And it thumps like your heart after you masturbate with your eyes closed and you slow the beating with deep breaths while come drips down your palm and thigh and you hope none gets on the sheets so the maid or the next guest does not touch it.
Drunk dream of Gordon Lish. You wake to the politics of birds, coffee waiting outside near the hammock, and a fish jumps near lily pads in the lake. She tells you at breakfast that she thinks she can stay with you and handle the emergency by phone and you smile and she smiles and the eggs are the best you have ever had. She says she had a dream about you but cannot remember what it was.
A car takes you to a different town and you stop for lunch at a roadside stand for a drink and a local snack covered in melted cheese. She gets another call. She says she has to leave after all but she will take you to the hotel and make sure you are settled in and promises that you will be in good hands with another guide. She asks if that is okay and you say you guess it has to be.
Once you are in the hotel, she lingers for a glass of sangria that turns into a pitcher at sunset and she says she has to make a call and while she is gone you order another. She says she should leave and the pitcher shows up and you are persuasive and she says maybe she can stay a bit longer. Another pitcher. Another call. She says she can stay the night after all but has to go before the sun comes up. This emergency is very important and far away. You go into town and drink cold beer with surfers and she spins her hair with a finger and you tell her she has beautiful eyes and she says she hates that because she hears it so much.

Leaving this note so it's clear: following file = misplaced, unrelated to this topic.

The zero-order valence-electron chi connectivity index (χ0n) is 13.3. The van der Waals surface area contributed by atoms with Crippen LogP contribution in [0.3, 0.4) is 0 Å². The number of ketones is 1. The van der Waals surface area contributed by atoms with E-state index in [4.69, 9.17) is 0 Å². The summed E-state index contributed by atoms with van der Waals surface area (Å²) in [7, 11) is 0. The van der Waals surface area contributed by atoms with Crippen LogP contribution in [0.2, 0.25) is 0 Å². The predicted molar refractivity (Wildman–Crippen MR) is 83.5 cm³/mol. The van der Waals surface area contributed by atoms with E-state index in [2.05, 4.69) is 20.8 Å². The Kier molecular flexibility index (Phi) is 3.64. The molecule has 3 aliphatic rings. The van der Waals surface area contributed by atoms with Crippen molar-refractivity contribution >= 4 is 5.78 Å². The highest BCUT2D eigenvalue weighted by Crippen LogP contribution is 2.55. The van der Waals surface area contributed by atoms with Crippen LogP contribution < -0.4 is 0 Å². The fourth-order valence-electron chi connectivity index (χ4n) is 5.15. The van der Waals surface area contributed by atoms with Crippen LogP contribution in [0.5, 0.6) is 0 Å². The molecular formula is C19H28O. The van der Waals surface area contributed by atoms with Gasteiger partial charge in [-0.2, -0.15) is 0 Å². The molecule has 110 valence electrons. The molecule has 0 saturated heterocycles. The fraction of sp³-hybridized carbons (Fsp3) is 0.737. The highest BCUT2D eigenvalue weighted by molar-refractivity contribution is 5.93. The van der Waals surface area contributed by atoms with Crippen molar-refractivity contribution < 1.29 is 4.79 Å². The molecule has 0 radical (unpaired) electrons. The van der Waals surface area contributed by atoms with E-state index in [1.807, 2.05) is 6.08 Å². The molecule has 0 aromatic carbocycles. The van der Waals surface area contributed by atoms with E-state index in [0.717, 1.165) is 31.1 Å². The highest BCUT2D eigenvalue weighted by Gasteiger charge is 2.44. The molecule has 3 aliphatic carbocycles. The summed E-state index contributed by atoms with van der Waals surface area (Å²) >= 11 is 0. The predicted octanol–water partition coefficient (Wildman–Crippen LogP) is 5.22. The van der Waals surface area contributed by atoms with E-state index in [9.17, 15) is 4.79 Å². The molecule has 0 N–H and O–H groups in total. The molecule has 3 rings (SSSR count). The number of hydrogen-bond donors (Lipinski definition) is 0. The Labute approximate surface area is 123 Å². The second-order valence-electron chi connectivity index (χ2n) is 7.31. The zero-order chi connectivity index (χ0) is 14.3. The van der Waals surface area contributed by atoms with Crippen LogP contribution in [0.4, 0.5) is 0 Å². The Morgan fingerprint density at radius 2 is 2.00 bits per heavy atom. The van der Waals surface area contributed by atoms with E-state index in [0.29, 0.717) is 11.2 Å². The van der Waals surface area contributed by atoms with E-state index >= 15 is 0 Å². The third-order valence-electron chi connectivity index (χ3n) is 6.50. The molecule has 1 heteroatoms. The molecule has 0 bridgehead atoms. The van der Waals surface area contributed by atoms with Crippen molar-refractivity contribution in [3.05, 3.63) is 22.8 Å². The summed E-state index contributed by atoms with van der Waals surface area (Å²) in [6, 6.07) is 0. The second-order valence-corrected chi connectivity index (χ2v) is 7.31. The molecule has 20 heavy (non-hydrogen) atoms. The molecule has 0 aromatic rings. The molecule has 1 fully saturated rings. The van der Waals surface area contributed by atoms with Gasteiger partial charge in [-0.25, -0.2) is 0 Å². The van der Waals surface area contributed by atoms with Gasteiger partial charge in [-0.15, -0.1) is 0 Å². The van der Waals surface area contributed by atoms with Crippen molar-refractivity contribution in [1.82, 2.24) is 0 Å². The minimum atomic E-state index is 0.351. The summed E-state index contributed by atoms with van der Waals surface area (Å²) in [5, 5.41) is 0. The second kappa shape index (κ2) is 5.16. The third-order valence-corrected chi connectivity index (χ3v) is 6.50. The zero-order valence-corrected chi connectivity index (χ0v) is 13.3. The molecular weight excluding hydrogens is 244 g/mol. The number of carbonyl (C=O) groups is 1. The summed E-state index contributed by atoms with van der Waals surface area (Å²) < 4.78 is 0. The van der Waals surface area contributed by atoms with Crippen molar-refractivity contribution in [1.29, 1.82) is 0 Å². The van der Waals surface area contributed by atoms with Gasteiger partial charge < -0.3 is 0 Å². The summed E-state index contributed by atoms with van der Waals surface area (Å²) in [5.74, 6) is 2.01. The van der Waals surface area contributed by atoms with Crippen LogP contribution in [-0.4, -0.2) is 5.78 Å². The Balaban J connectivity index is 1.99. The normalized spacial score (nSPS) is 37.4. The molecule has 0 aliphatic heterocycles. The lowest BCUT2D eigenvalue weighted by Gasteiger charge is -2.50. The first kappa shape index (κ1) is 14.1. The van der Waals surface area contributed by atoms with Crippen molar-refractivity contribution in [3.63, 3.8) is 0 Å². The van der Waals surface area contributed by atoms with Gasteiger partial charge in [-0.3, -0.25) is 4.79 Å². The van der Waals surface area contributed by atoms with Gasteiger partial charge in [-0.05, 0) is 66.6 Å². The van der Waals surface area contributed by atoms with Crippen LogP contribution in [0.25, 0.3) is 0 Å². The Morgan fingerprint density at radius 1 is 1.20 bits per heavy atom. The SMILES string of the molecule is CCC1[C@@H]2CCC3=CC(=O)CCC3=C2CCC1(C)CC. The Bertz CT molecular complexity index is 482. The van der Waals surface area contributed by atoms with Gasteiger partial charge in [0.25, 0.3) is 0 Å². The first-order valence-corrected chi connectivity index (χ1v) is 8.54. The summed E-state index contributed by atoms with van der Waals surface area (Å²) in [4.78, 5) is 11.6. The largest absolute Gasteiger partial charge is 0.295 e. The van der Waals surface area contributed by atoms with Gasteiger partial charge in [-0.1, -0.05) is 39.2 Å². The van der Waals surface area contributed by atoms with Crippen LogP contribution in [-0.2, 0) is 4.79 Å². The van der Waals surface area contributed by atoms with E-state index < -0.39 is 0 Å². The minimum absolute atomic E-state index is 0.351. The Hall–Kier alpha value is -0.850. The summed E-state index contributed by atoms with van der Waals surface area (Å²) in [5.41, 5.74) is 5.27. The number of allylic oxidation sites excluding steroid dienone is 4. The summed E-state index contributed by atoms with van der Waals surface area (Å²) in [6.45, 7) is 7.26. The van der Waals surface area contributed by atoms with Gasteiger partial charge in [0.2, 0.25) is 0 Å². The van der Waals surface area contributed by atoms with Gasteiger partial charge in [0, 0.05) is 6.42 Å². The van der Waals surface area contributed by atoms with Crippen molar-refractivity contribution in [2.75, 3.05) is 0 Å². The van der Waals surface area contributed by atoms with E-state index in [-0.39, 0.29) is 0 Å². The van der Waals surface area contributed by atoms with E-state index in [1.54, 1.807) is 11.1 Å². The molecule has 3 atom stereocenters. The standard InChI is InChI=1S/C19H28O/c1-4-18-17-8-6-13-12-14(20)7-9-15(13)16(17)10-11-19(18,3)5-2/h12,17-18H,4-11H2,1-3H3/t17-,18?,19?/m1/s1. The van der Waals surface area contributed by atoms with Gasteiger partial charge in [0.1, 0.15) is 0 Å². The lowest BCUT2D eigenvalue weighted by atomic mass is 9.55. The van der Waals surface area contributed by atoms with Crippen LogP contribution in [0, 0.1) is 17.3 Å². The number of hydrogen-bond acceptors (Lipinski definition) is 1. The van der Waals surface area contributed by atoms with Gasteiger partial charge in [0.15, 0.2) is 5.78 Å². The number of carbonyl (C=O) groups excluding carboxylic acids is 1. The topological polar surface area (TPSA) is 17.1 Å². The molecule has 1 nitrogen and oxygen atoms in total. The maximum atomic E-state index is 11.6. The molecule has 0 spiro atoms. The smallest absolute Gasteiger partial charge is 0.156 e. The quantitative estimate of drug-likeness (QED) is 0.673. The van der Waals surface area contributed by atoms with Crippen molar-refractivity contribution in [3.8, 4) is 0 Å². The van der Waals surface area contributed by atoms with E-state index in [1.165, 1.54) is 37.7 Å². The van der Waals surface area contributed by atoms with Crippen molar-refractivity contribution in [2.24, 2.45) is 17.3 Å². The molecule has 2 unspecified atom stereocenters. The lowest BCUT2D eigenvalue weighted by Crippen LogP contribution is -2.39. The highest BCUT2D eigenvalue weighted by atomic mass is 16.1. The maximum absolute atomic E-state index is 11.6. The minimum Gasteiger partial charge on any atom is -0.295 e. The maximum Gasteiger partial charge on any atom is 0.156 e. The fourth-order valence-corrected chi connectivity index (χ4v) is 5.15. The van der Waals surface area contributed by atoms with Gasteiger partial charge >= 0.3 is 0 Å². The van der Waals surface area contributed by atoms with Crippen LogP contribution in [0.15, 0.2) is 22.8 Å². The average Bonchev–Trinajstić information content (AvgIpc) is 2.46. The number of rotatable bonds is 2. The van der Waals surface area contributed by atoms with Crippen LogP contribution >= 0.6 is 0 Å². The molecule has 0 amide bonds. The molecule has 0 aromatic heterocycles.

It is still hot long after the sun is gone so she slides on a bikini and you both slip into the hotel pool. She brushes her arm against you and floats in close and you kiss her against the infinity wall in the deep end and she kisses back and pulls away and says it is a bad idea because you are both working and you both know this is a lie that must be told to ease the conscience and open the door to what was inevitable since she was late picking you up at the airport, since the first handshake when she took off her sunglasses and her eyes sank into yours a moment too long, those eyes, and all of this was as certain as the blessing the giant illuminated statue of Jesus is giving to a slice of moon sinking into a glittering bay filled with swaying boats.
You drink sangria and eat ceviche on the patio of your room and joke about the old woman who warned you to be careful and lizards cling to the walls and you wave your hand at whatever is buzzing by your ear. She lights a dark cigar for you. She puffs until it glows, and chases away a stray cat with it before she hands it to you. She says she hates cats, they are evil, and you are like wow. There is a tiny, drunk gecko splashing in your sangria.
She asks how you like her country so far and you tell her the sun sets on all of us and what makes a place special is the people and deep down we all want the same thing and she listens and you look at each other and this time too long is not too long and in bed you tell her that her eyes suck and you know now that it is her lips that are special. She says nobody has ever told her that.
The sun comes up and neither of you have slept and her body is slick with your sweat and she showers and dresses and says her legs will not stop shaking and she kisses you goodbye and you look into her eyes and say, “I might never see you again,” and after she closes the door you are certain you will not and you lock your fingers behind your head in bed and watch the sunrise stretch shadows on the ceiling and you hope you are wrong and you are: a knock on the door: she is back: she forgot her watch.